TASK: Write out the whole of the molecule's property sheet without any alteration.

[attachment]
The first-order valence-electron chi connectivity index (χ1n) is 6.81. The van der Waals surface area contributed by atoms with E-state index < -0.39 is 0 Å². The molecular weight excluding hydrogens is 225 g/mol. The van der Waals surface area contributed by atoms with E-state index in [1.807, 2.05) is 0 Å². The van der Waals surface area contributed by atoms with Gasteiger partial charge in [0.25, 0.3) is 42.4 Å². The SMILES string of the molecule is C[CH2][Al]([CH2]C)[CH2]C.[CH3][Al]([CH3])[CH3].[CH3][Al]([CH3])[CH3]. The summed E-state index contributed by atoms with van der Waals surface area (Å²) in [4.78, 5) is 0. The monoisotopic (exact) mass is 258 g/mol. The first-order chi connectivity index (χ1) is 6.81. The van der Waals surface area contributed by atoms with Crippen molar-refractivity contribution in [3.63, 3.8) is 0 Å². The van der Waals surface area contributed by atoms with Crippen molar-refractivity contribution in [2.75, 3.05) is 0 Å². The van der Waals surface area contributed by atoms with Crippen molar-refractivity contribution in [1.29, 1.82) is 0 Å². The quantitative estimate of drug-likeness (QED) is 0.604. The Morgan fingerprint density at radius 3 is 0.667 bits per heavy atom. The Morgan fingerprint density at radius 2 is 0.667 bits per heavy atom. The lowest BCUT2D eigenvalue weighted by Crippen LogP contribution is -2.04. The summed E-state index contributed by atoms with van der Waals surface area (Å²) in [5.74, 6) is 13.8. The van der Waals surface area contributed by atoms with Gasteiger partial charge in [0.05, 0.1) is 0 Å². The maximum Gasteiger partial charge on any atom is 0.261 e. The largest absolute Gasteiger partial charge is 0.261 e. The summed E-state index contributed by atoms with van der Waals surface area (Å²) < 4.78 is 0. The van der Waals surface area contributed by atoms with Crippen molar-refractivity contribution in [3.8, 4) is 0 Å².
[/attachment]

The first-order valence-electron chi connectivity index (χ1n) is 6.81. The van der Waals surface area contributed by atoms with E-state index < -0.39 is 0 Å². The molecular weight excluding hydrogens is 225 g/mol. The van der Waals surface area contributed by atoms with E-state index in [1.807, 2.05) is 0 Å². The van der Waals surface area contributed by atoms with Gasteiger partial charge in [0.25, 0.3) is 42.4 Å². The SMILES string of the molecule is C[CH2][Al]([CH2]C)[CH2]C.[CH3][Al]([CH3])[CH3].[CH3][Al]([CH3])[CH3]. The summed E-state index contributed by atoms with van der Waals surface area (Å²) in [4.78, 5) is 0. The monoisotopic (exact) mass is 258 g/mol. The first-order chi connectivity index (χ1) is 6.81. The van der Waals surface area contributed by atoms with Crippen molar-refractivity contribution in [3.63, 3.8) is 0 Å². The van der Waals surface area contributed by atoms with Crippen molar-refractivity contribution in [2.75, 3.05) is 0 Å². The van der Waals surface area contributed by atoms with Crippen molar-refractivity contribution in [1.29, 1.82) is 0 Å². The quantitative estimate of drug-likeness (QED) is 0.604. The Morgan fingerprint density at radius 3 is 0.667 bits per heavy atom. The Morgan fingerprint density at radius 2 is 0.667 bits per heavy atom. The lowest BCUT2D eigenvalue weighted by Crippen LogP contribution is -2.04. The summed E-state index contributed by atoms with van der Waals surface area (Å²) in [5.74, 6) is 13.8. The van der Waals surface area contributed by atoms with Gasteiger partial charge in [0.05, 0.1) is 0 Å². The maximum Gasteiger partial charge on any atom is 0.261 e. The largest absolute Gasteiger partial charge is 0.261 e. The summed E-state index contributed by atoms with van der Waals surface area (Å²) < 4.78 is 0. The van der Waals surface area contributed by atoms with Crippen molar-refractivity contribution in [3.8, 4) is 0 Å².